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I just got my photo of the cotoneaster and the ivy into last week’s six in the nick of time.  This week the berries have been stripped and the leaves have all gone.  My festive offering for this week is holly.  But no berries.

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I still have a drop of colour in the garden.  The hydrangea is turning down its bracts (I think I’ve got that right but please correct me if I’m wrong!) and showing off the pink undersides.

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My neighbours’ viburnum are beginning to flower quite beautifully now.  Ours has one single solitary flower head.  All suggestions as to how get more will be gratefully received.

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The buds on the rhododendron are forming.  This is a very large specimen on the north facing border.  The north facing border is the focus of my attention for 2019.  Watch this space for  indecision, digging  and hopefully, developments.

All the links to other SOSs from gardens around the world can be found at our genial host’s site The Propagator Blog.  If it’s cold outside stay inside and have a good read!

Six on Saturday: Shamed into action

I have been shamed by my fellow sixers!  The shorter days and colder temperatures have me reaching for the blanket, the gardening books and a cuppa.  I was even considering not posting a six!  But reading Mr P’s links to today’s sixes have encouraged me to get out in the garden.  I have not sown my sweet peas seeds, planted any bulbs and only just in time did I fleece my tender agapanthus plants.  But then none of us are perfect are we?  The very least I could do was to share six from my garden this week:

One

img_3032.jpgI garden in London and so get a little complacent about frosts.  But this week the lawn has had a light frosting and it was clearly a sign that cold weather gardening had to start.  Last year’s fleece was in shredded tatters in the shed and I hate all those white flaky bits.  I hot footed it to Homebase and found some delightful green bags of 35gsm fleece with very handy draw string pulls.  I usually fleece up the agapanthus armed with a stapler but these jackets were easy to pull over the plants and the fetching shade of green is slightly less obvious than white.  Job done.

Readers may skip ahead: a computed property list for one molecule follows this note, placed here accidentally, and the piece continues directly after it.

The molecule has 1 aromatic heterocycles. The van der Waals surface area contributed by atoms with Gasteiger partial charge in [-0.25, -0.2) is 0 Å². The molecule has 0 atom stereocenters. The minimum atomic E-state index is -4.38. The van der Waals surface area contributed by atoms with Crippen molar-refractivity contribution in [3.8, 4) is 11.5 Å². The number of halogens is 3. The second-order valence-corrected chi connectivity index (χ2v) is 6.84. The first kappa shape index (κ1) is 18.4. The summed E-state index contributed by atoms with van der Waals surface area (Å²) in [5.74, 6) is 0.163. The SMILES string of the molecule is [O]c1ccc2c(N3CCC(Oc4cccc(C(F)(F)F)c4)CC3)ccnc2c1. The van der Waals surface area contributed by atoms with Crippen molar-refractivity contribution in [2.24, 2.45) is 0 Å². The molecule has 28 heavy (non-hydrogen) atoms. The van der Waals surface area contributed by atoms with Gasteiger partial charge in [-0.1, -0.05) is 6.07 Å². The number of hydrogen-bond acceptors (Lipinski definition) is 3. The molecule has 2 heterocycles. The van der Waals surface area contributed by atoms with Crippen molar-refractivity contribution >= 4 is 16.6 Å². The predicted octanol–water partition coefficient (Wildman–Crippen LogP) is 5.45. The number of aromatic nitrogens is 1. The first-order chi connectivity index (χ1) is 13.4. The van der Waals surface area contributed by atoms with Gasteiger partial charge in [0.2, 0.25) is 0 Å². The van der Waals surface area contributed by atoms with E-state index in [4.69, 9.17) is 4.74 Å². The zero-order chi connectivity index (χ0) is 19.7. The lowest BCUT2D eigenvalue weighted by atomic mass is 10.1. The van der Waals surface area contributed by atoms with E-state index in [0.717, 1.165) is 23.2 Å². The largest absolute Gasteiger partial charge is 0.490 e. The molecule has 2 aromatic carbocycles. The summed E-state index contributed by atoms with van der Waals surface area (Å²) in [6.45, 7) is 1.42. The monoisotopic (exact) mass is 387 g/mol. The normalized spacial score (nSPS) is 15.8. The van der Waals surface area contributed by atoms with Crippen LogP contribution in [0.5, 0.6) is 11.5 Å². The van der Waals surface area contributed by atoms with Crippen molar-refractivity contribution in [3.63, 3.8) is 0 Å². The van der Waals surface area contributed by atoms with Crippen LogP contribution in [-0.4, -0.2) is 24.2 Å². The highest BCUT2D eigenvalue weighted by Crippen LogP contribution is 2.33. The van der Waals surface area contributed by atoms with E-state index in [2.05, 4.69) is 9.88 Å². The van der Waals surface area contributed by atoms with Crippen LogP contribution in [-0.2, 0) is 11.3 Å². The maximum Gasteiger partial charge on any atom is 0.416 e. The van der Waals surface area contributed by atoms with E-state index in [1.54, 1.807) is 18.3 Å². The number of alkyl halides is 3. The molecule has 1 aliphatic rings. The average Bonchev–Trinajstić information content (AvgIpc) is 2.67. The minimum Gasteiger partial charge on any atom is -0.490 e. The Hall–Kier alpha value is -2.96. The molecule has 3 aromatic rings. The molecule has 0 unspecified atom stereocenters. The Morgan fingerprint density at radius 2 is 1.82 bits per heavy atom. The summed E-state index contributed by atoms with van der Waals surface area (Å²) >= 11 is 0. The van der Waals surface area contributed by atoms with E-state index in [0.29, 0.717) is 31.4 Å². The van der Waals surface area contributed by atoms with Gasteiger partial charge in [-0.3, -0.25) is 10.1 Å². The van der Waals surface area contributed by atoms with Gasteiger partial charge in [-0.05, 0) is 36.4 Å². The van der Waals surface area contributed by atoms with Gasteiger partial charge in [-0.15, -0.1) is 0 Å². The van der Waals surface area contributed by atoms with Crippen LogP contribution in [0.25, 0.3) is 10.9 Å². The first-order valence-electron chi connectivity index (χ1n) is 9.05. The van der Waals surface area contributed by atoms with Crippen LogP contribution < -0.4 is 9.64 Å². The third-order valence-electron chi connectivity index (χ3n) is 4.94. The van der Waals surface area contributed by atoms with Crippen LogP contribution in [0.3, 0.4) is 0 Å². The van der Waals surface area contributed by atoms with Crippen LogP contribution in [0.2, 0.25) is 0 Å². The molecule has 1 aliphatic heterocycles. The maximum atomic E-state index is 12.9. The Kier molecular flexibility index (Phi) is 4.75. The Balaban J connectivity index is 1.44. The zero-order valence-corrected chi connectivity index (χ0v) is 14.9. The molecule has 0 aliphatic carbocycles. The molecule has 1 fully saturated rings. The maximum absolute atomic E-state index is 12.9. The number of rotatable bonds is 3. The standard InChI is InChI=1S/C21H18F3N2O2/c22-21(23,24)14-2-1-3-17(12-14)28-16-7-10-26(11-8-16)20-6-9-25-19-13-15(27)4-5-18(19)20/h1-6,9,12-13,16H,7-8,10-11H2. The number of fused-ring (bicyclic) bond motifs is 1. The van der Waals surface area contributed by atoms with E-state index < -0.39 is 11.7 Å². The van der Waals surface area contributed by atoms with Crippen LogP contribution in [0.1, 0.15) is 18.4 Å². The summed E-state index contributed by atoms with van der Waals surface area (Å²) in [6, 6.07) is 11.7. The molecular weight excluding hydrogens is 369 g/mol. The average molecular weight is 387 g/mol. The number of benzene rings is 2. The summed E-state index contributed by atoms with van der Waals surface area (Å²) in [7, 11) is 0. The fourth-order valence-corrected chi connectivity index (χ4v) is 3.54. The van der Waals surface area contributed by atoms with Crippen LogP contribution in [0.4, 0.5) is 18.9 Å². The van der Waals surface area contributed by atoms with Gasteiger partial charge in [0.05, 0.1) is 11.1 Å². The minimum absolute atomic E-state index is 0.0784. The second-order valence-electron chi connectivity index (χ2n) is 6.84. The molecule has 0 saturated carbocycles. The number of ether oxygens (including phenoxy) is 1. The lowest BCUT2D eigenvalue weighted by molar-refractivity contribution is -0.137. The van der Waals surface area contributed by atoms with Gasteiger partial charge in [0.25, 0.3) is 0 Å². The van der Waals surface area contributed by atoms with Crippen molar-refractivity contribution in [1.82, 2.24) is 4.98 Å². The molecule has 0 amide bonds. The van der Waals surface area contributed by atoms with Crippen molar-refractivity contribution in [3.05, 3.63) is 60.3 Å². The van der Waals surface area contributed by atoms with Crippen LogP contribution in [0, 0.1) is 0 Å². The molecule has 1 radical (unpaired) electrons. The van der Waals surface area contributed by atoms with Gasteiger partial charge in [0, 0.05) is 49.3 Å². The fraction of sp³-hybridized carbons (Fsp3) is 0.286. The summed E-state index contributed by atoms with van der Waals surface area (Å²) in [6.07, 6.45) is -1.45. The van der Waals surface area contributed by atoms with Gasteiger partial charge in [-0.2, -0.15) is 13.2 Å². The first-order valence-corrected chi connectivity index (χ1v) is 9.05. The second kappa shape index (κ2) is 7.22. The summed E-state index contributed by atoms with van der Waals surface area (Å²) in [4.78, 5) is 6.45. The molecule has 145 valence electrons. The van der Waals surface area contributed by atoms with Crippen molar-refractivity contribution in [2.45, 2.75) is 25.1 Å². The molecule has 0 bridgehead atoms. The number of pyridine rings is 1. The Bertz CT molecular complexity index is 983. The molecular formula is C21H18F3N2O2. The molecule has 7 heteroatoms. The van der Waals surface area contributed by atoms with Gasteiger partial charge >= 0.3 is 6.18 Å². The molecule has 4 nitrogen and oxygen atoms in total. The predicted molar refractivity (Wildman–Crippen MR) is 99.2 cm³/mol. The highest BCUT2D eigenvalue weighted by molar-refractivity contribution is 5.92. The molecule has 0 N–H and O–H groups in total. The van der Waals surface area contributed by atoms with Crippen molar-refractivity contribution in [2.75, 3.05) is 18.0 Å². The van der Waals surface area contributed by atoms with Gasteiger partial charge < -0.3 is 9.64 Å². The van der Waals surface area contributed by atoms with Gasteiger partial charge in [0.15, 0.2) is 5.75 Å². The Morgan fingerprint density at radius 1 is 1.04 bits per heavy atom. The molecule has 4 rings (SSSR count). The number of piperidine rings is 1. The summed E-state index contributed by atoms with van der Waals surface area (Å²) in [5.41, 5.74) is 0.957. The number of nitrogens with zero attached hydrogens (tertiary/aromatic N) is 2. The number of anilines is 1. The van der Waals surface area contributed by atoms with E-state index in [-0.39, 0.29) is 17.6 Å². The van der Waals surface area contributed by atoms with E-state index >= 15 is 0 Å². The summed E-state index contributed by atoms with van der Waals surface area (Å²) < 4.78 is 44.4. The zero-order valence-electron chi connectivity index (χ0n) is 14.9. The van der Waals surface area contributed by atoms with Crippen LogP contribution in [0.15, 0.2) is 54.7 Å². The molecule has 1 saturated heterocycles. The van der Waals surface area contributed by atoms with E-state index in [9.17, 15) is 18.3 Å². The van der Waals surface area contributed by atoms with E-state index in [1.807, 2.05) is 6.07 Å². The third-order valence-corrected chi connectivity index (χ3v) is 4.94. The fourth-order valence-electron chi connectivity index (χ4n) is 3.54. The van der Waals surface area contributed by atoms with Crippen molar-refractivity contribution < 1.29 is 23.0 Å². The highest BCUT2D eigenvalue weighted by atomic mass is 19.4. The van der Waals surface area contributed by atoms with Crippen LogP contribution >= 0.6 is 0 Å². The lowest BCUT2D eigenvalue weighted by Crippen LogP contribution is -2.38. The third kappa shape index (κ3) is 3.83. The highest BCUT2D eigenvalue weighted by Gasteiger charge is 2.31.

Two

IMG_3034I was certainly lulled into complacency by the balmy days I experienced in Suffolk last week but the cold evenings are changing the colours of the garden.  The persimmon tree is looking beautiful even as the leaves are falling.

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IMG_3033The previously sun scorched hydrangeas are also taking on their winter hue.

 

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IMG_3031But elsewhere the summer container plants are still in good health and I will leave them out throughout the winter.  In mild years I have been able to carry the geraniums over into the next summer.

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IMG_3036The white antirrhinum sowed from seed is still in flower at this end of the garden but elsewhere I have collected seeds from another plant that has done its bit for summer.

Six 

img_3035.jpgI recently planted out some gaura and pennisetums  in a west border and alongside them I put in some Echinacea purpurea ‘White Swan’, which still thinks there’s time to put on a display.  Thank you!

Thank you too, to everyone who shares their gardens on a Saturday.  You provide inspiration, support and encouragement and always make me laugh!  What more can you ask for?  Well, if anyone’s free to plant a few hundred bulbs….